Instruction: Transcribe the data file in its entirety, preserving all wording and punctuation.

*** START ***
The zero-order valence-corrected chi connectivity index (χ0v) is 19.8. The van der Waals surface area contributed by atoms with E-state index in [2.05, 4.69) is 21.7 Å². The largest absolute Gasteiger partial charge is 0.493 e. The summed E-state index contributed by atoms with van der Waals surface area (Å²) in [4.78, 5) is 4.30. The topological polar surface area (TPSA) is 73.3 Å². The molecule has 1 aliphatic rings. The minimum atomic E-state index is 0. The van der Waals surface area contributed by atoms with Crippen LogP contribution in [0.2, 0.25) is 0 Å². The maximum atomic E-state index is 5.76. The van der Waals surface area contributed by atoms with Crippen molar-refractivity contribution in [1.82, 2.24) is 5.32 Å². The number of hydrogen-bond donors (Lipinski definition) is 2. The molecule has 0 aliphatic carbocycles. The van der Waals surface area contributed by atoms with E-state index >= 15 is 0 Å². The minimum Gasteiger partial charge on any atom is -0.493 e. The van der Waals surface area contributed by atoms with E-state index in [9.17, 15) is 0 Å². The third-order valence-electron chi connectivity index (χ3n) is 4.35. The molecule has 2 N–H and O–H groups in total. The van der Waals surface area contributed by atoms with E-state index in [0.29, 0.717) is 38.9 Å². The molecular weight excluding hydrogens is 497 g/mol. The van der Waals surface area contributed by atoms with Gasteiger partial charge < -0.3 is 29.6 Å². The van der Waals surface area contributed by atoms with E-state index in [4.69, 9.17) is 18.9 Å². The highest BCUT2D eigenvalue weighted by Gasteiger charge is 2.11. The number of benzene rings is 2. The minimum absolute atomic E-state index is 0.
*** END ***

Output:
The zero-order valence-corrected chi connectivity index (χ0v) is 19.8. The van der Waals surface area contributed by atoms with E-state index in [2.05, 4.69) is 21.7 Å². The largest absolute Gasteiger partial charge is 0.493 e. The summed E-state index contributed by atoms with van der Waals surface area (Å²) in [4.78, 5) is 4.30. The topological polar surface area (TPSA) is 73.3 Å². The molecule has 1 aliphatic rings. The minimum atomic E-state index is 0. The van der Waals surface area contributed by atoms with Crippen LogP contribution in [0.2, 0.25) is 0 Å². The maximum atomic E-state index is 5.76. The van der Waals surface area contributed by atoms with Crippen molar-refractivity contribution in [1.82, 2.24) is 5.32 Å². The number of hydrogen-bond donors (Lipinski definition) is 2. The molecule has 0 aliphatic carbocycles. The van der Waals surface area contributed by atoms with E-state index >= 15 is 0 Å². The minimum Gasteiger partial charge on any atom is -0.493 e. The van der Waals surface area contributed by atoms with E-state index in [9.17, 15) is 0 Å². The third-order valence-electron chi connectivity index (χ3n) is 4.35. The molecule has 2 N–H and O–H groups in total. The van der Waals surface area contributed by atoms with E-state index in [0.29, 0.717) is 38.9 Å². The molecular weight excluding hydrogens is 497 g/mol. The van der Waals surface area contributed by atoms with Gasteiger partial charge < -0.3 is 29.6 Å². The van der Waals surface area contributed by atoms with E-state index in [4.69, 9.17) is 18.9 Å². The highest BCUT2D eigenvalue weighted by Gasteiger charge is 2.11. The number of benzene rings is 2. The minimum absolute atomic E-state index is 0.